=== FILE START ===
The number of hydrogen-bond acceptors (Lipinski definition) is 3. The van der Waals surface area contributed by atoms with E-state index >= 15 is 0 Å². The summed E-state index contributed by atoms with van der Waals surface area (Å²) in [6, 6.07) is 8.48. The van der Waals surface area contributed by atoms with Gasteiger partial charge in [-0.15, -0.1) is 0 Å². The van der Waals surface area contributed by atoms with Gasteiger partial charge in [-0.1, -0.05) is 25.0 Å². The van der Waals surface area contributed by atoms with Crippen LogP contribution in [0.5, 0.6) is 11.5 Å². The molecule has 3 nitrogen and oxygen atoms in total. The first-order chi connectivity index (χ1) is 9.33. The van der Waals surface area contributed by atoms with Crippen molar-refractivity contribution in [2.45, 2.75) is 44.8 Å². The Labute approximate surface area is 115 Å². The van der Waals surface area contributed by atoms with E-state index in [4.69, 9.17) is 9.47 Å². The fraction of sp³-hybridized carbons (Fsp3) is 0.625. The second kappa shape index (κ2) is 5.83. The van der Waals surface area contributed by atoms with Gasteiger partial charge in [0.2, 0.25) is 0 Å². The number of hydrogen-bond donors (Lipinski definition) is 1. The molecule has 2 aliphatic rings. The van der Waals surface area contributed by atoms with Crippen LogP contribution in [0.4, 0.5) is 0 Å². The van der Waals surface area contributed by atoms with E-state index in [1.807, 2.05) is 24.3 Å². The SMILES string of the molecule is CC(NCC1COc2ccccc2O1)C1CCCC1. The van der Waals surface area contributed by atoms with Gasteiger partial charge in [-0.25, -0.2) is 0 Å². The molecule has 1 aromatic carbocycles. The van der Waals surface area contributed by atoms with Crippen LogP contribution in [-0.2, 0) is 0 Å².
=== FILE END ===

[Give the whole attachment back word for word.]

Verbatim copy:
The number of hydrogen-bond acceptors (Lipinski definition) is 3. The van der Waals surface area contributed by atoms with E-state index >= 15 is 0 Å². The summed E-state index contributed by atoms with van der Waals surface area (Å²) in [6, 6.07) is 8.48. The van der Waals surface area contributed by atoms with Gasteiger partial charge in [-0.15, -0.1) is 0 Å². The van der Waals surface area contributed by atoms with Gasteiger partial charge in [-0.1, -0.05) is 25.0 Å². The van der Waals surface area contributed by atoms with Crippen LogP contribution in [0.5, 0.6) is 11.5 Å². The molecule has 3 nitrogen and oxygen atoms in total. The first-order chi connectivity index (χ1) is 9.33. The van der Waals surface area contributed by atoms with Crippen molar-refractivity contribution in [2.45, 2.75) is 44.8 Å². The Labute approximate surface area is 115 Å². The van der Waals surface area contributed by atoms with E-state index in [4.69, 9.17) is 9.47 Å². The fraction of sp³-hybridized carbons (Fsp3) is 0.625. The second kappa shape index (κ2) is 5.83. The van der Waals surface area contributed by atoms with Gasteiger partial charge in [0.2, 0.25) is 0 Å². The number of hydrogen-bond donors (Lipinski definition) is 1. The molecule has 2 aliphatic rings. The van der Waals surface area contributed by atoms with Crippen LogP contribution in [0.4, 0.5) is 0 Å². The van der Waals surface area contributed by atoms with E-state index in [1.807, 2.05) is 24.3 Å². The SMILES string of the molecule is CC(NCC1COc2ccccc2O1)C1CCCC1. The van der Waals surface area contributed by atoms with Gasteiger partial charge in [-0.25, -0.2) is 0 Å². The molecule has 1 aromatic carbocycles. The van der Waals surface area contributed by atoms with Crippen LogP contribution in [-0.2, 0) is 0 Å².